Musically, there's something magical about that place, and when I heard that they were closing I thought, "I have a studio, I make records every day. If I could be reunited with this piece of equipment that I consider to be the best sounding board I've ever worked on and the board that's responsible for the person that I am, it would be a huge full-circle emotional reunion for me." And that's why I made the movie.

You sort of isolated the Neve, the soundboard, as the magic. Are there other elements that you think were also significant?
The room where everyone recorded, it used to be a warehouse. It's where they made Vox amplifiers. It was never acoustically designed, it was just a room. But for whatever reason, if you put a drum set in this one spot, it sounded incredible. I'm not an acoustic engineer, and I could never design a studio mathematically, because it's crazy what people go through to build these acoustically perfect rooms. But Sound City just happened. And the board and that room, those two things together. That's why everybody went there. And it wasn't planned.

How much did the aesthetic of the space affect the sound that came out of there?
Tons. You didn't feel like you were at the Mondrian. You didn't feel like you were in a laboratory – you felt like you were back to the garage where you started as a musician, and in a way it would remind you that the most important thing is how it sounds. And the most important thing is how it feels. It doesn't have anything to do with the glitz or the glamour – it's all about being badass and doing something real. And they never bought a Pro Tools rig because they thought, well, you can bring one in yourself.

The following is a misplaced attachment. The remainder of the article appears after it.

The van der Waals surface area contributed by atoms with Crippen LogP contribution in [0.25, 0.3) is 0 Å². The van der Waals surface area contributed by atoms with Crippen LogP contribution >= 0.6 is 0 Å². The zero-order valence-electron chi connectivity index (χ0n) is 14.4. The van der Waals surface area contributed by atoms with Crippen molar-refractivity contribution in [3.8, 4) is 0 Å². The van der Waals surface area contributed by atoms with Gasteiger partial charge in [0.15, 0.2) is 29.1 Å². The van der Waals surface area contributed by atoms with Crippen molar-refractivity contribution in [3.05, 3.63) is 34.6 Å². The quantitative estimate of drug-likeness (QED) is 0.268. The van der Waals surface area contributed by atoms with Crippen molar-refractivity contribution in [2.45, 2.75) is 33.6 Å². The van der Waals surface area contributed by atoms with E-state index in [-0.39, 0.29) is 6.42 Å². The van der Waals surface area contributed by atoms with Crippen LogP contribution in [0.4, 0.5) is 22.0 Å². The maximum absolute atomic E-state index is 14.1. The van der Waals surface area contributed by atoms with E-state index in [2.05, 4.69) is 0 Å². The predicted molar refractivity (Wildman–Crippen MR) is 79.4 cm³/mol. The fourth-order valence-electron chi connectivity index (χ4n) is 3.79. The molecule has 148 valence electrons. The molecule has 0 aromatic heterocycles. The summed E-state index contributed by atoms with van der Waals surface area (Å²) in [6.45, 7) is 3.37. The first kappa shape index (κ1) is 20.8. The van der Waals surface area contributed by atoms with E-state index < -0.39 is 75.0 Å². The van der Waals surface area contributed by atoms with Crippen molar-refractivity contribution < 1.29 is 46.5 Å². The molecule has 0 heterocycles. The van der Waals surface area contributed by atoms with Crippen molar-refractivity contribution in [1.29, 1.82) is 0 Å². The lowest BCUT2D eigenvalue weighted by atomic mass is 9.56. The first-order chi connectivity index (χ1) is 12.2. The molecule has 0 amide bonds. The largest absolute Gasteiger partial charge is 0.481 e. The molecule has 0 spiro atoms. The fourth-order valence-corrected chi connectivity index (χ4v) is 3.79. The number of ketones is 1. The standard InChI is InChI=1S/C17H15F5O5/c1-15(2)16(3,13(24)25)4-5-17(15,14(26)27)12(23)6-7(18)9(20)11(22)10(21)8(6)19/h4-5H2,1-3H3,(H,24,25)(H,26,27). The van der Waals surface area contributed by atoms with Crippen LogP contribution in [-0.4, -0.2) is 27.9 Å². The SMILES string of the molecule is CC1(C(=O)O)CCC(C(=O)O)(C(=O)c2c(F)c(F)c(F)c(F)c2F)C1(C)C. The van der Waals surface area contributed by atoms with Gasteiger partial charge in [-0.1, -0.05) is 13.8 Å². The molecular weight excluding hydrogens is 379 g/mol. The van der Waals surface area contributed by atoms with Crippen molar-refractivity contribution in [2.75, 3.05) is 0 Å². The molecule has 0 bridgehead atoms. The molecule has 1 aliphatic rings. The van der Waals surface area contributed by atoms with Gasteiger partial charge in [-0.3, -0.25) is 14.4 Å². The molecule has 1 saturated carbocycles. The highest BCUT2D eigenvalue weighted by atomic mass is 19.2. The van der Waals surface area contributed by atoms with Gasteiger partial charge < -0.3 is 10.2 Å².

How did you end up there? How did you land on Sound City?
I don't remember. I think that Nirvana had signed with the David Geffen Company and they gave us . . . maybe $100,000 to make, or $60,000 to make a record. And rather than just send us a check to Seattle, they decided they wanted us to come to L.A. so they could keep an eye on us. We couldn't afford one of the fancy places downtown, so we found out about this place that had an old Neve board. None of us had ever been there before.

And how did you decide to invite all the different artists to record with you in the film?
Part of every discussion with the musicians was about the human element of making music. Feel, imperfection, emotion, the conversation as a player, conversation between players, craft. All of those things we talk about in the film, but I thought it would make those things more clear if we demonstrated them. If you're talking about spontaneity and connecting in a moment, the McCartney/Nirvana segment makes perfect sense. I wouldn't even have to say that, you just watch it and think, Wow, they just walked into a room together and made something explosive out of nothing because of the energy in the room. It could take years to explain how or why that happens, but if you see it, those seven minutes make perfect sense.